If another country wants to subsidize, sure it is a fools game. However given two American companies making similar products, in the end the cheaper, better quality and or better value will usually win out.

I don't think a buy American scheme is all that bad, and does not necessarily protect them from competition.

Just look at the auto industry in the 70 and 80's....
There was a big buy American push, but that did'nt help as the Japanese were putting out a better, cheaper, more fuel efficient product. Now those cheap Japanese cars may have given them a push through product loyality, however the tide has turned as the US can now match the quality and often exceed in luxury. Unfortunately, we are our own worst enemy handicapping ourselves through high pay unions, epa regulations and high corporate taxws.

Well said. 'Buy local' is an

Well said. 'Buy local' is an economic fallacy but could be a political statement.

If someone still wants to do 'Buy American' for certain intangible reasons, then why not extend that arbitrary boundary to state and towns. Why not 'made in Washington' or 'made in Seattle'?

I think we have to get over with the idea of thinking federally and start thinking locally. Even in case of elections, it is futile to spend energy on the one Presidential election but rather concentrate on the local body elections.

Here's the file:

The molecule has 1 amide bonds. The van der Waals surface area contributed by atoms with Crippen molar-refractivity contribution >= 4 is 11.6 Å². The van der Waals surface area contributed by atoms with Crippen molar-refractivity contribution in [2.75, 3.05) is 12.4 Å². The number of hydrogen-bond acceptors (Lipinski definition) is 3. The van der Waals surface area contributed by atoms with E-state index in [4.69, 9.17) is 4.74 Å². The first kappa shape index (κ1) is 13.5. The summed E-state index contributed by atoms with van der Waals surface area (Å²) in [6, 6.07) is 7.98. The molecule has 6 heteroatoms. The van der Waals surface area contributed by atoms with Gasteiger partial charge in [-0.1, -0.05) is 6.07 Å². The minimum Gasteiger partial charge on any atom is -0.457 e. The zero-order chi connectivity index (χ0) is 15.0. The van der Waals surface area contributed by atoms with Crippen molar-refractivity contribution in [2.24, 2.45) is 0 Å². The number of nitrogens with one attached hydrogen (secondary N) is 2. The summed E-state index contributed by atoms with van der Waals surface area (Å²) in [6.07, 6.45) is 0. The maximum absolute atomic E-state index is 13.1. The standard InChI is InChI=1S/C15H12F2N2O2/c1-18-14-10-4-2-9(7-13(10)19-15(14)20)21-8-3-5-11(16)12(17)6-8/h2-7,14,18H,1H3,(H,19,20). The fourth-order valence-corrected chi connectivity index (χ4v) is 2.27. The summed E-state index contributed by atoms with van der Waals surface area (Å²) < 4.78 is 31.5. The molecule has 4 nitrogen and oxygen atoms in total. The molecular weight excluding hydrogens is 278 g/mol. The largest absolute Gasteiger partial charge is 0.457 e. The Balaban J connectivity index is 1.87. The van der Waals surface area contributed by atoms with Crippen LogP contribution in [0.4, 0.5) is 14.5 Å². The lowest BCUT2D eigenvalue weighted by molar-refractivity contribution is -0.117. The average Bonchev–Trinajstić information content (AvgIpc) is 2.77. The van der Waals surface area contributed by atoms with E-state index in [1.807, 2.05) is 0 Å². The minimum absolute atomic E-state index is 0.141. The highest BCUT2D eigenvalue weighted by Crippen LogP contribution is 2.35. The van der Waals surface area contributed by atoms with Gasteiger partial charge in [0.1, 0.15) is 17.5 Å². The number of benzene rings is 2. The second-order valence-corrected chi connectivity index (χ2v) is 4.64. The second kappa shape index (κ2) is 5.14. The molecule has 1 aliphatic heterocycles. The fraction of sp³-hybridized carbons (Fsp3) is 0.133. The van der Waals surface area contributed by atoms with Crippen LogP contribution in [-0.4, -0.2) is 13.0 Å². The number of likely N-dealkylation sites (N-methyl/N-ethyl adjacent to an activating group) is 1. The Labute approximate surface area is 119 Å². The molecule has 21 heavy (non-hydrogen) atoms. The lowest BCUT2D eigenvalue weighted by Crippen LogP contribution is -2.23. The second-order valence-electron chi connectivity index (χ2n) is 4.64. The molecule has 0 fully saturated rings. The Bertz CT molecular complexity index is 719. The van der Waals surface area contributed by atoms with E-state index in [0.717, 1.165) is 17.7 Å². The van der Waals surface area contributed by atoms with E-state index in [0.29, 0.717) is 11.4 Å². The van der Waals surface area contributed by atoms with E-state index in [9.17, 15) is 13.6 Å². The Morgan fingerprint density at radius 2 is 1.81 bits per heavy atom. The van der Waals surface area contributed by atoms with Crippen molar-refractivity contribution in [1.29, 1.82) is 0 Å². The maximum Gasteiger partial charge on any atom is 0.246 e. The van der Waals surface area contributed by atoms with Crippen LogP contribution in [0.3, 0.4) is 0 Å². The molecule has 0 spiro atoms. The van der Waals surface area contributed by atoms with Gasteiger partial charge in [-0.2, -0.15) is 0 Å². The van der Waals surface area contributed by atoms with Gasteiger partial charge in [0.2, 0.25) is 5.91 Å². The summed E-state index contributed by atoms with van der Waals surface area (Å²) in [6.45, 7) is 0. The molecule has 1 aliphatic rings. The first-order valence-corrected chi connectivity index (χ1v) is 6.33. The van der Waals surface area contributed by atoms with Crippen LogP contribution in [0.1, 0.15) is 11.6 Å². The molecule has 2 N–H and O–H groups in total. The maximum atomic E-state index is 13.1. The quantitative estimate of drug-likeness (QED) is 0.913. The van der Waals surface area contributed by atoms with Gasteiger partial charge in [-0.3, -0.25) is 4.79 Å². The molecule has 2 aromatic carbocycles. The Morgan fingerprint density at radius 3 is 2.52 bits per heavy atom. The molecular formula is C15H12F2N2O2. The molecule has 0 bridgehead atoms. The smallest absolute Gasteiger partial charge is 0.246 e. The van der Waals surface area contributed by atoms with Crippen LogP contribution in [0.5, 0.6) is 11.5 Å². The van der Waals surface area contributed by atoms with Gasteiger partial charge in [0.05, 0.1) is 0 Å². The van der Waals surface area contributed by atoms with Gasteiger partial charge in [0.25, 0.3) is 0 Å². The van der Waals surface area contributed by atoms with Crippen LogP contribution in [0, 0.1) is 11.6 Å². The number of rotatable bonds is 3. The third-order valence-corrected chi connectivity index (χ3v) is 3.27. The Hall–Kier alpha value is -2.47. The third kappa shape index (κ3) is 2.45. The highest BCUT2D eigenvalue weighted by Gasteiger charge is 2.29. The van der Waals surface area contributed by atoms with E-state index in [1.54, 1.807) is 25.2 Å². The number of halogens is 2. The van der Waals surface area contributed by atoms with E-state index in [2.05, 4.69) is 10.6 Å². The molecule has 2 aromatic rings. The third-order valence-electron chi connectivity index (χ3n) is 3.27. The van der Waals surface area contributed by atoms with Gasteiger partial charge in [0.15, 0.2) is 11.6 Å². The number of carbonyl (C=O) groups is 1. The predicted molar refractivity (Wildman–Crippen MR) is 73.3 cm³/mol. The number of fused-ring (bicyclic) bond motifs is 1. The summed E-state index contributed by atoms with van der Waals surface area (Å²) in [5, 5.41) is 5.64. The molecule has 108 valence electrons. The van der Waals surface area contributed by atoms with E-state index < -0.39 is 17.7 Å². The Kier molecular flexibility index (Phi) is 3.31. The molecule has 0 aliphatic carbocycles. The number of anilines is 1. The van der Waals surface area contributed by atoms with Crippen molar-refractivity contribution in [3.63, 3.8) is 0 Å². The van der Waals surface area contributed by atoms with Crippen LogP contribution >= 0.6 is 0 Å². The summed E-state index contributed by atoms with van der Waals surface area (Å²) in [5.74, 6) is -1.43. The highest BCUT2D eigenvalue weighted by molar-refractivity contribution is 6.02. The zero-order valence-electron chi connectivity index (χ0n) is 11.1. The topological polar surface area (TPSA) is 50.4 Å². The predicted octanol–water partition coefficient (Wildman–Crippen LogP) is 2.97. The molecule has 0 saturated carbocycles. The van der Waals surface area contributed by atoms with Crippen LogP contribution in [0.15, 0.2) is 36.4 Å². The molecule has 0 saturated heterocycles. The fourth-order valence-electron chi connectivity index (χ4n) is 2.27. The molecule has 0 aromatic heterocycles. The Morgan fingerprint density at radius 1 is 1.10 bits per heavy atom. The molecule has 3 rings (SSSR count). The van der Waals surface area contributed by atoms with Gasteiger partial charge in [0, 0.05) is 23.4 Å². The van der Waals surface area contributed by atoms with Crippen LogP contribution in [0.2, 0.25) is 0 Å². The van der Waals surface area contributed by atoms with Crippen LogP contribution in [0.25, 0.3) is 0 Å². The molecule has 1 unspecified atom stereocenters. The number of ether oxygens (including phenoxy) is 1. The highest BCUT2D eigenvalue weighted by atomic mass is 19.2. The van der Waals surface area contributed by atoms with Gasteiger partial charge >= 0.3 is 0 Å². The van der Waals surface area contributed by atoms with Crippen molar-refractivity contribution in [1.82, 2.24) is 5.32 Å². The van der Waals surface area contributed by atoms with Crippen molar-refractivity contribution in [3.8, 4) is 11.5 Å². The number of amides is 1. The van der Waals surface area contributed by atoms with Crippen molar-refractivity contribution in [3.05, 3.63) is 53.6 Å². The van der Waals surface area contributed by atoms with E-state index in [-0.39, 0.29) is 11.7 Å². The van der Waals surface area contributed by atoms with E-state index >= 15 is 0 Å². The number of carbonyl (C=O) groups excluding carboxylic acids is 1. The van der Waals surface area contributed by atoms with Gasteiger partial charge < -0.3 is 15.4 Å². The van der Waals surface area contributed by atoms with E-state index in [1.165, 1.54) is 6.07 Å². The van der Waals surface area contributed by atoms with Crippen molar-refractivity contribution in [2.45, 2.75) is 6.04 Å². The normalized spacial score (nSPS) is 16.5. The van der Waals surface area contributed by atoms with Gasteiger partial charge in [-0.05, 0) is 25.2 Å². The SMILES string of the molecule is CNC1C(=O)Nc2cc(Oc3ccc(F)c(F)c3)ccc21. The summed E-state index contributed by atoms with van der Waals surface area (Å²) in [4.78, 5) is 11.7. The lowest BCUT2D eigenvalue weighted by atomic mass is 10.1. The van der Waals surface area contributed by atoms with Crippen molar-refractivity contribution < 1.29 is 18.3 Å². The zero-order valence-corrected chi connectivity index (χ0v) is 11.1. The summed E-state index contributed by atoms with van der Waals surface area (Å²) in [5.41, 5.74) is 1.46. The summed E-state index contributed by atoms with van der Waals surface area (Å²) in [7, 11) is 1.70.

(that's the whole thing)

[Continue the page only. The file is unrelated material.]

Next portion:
Oh of course

I'm certainly not saying people shouldn't buy whatever they wish. I am just saying if the goal is to make American enterprise stronger, it does just the opposite. If the products are equivalent by whatever valuation the buyer judges them, sure. But buying an inferior product doesn't help the producer in the long run.

If someone understands that welfare doesn't help the poor in the long run, it should be easy to understand that the same applies to business.

deacon's picture

yes

but as long as it was real american made products being sold
What i have seen,was the box made in america (complete with a fancy "made in america sticker"),but the contents were made overseas,but the box was created here.

If we deny truth before your very eyes,then the rest of what we have to say,is of little consequence

Took this picture today...

In an airport giftshop.(San Juan,Puerto Rico)

Maybe we should take a lesson from our PR friends. They are a very proud people. Even though Bacardi is made there, all the locals drink Don Q. Bacardi is originally from Cuba, while Don Q was created in Puerto Rico.